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Native American Protests
Against 1992 Celebrations of 1492:
a Sage-like Meaning of Solidarity

by Theodore Walker, Jr.

During the Columbus Day weekend of 1992 (October 10-12), hyphenated-American and other modern non-tribal peoples celebrated the 500th anniversary of Christopher Columbus's inauguration of "The Age of Discovery."

Simultaneously, Native American and other indigenous tribal peoples were protesting against modern doctrines of discovery by celebrating "500 Years of Resistance."

Reports of Native American protests against Euro-American and European celebrations of Columbus and of the Age of Discovery include the following seven:


7 reports of protest against celebrating 1492 in 1992:


On Saturday, 10 October 1992 in Denver, Coloraodo, Native Americans were joined by African-Americans, Hispanic-Americans, Korean-Americans and others in protesting against the annual Columbus Day parade.

The Native American lead protest included dancing, drumming, prayers to the Great Spirit, and repeated assurances that this was the beginning of revolution.

The Columbus Day parade in Denver was cancelled on account of the protest.*

[ *The cancellation of the Columbus Day parade in Denver was first reported to me by Carroll Avon Watkins Weaver (an African-American protestor and Ph.D. student/candidate at the Iliff School of Theology in Denver, Colorado) on the evening of 10 October 1992.]

[ *A second report came from a U.S. government short wave broadcast station--Voice of America. In it's "VOA Monday Morning" broadcast to Africa, the VOA acknowledged that unlike in 1892, in 1992 the celebration of Columbus Day is subject to protest by Native Americans and others, and the VOA went on to report that the Columbus Day parade in Denver, Colorado was called off on account of protest by Native Americans and others. This broadcast presented a strong clear AM signal to a TOSHIBA boom-box with a short rabbit-ear dipole antenna in Dallas, Texas on Monday, 12 October 1992 at approximately 00:30 CDT/5:30 UTC on 6.95 MHz.]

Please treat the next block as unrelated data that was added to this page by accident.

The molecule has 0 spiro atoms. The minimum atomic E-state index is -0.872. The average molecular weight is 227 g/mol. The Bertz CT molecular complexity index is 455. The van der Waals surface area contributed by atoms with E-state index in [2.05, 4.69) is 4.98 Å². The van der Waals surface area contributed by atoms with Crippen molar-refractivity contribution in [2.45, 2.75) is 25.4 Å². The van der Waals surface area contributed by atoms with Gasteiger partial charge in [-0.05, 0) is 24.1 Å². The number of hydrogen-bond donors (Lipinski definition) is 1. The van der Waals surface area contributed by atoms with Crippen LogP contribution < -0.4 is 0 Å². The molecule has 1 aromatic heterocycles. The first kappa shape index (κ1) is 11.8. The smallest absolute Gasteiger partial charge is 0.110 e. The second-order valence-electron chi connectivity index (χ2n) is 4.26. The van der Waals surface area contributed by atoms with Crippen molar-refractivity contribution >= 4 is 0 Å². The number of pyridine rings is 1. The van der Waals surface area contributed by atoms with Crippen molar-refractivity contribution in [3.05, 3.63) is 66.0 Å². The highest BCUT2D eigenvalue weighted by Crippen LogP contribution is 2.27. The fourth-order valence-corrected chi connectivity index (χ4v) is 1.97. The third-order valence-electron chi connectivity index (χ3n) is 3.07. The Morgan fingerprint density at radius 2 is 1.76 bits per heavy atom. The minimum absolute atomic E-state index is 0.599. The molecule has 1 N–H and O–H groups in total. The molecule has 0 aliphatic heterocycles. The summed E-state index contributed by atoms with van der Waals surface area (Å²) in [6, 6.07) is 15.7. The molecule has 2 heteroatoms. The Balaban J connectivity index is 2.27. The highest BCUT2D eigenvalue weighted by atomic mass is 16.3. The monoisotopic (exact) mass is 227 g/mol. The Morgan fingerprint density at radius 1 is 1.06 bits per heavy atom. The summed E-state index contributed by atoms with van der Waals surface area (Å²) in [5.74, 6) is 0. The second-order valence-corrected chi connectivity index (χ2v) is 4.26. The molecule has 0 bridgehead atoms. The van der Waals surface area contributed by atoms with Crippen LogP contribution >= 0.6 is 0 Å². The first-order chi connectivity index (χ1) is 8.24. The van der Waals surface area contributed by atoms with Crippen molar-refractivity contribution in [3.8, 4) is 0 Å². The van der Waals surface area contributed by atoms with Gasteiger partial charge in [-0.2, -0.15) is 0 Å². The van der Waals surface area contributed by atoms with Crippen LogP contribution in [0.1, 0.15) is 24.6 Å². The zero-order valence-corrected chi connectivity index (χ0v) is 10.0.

On Monday, 12 October 1992 in Boston, Mass., the Associate Press reported:

	"The day marking the 500th anniversary of 
Christopher Columbus' landing in the Americas got as 
much attention Monday from Indians who were mourning 
Europe's conquest of the New World as it did for traditional 
celebrations of the voyage.
	Thousand of people crowded into a huge communal
 Indian gathering in Boston to watch dance exhibition, eat 
raccoon stew and corn bread and mingle with descendants 
of the people who lived in Massachusetts 9,000 years 
before the Pilgrims landed. 
	"The whole event is to emphasize the point that 
we're not celebrating 500 years of discovery for people 
who didn't need to be discovered," said Jeremy Alliger, 
director of Dance Umbrella, a co-sponsor of the powwow."*

*The Dallas Morning News, 
Tuesday, 13 October 1992, p14A, 
article titled "Indian events add facet to Columbus 
Day ceremonies."



On 12 October 1992 in Mexico City, Mexico, Anna Macias, staff writer of The Dallas Morning News reported:

	"About 20,000 Mexicans, many dressed in bright 
Indian costumes, filled the central plaza Monday to mourn 
the deaths of millions of Indians in the 500 years 
since the Spanish arrived in the New World. ..."*

*The Dallas Morning News, Tuesday, 13 October, 1992, 
p1A, article titled "Refusing to celebrate: Indigenous 
peoples take ceremonies, chants to Columbus Day 
protest in Mexico City."



On 12 October 1992 in Columbus, Ohio, the Prodigy online computer service reported:

	"Some Americans celebrated the 500th anniversary 
of Christopher Columbus' arrival Monday, while others 
criticized the explorer's legacy of destruction of native 
cultures--and occasionally, the 2 sides locked horns.
	In Columbus, Ohio, the largest city in the world named
for the explorer, only about 2 blocks separated the opposing 
	An afternoon ceremony celebrating the explorer's 
arrival was planned aboard a full-scale replica of the Santa 
Maria, 1 of Columbus' 3 ships, docked on the Scioto River.
	Nearby in a park, about 100 people showed up for a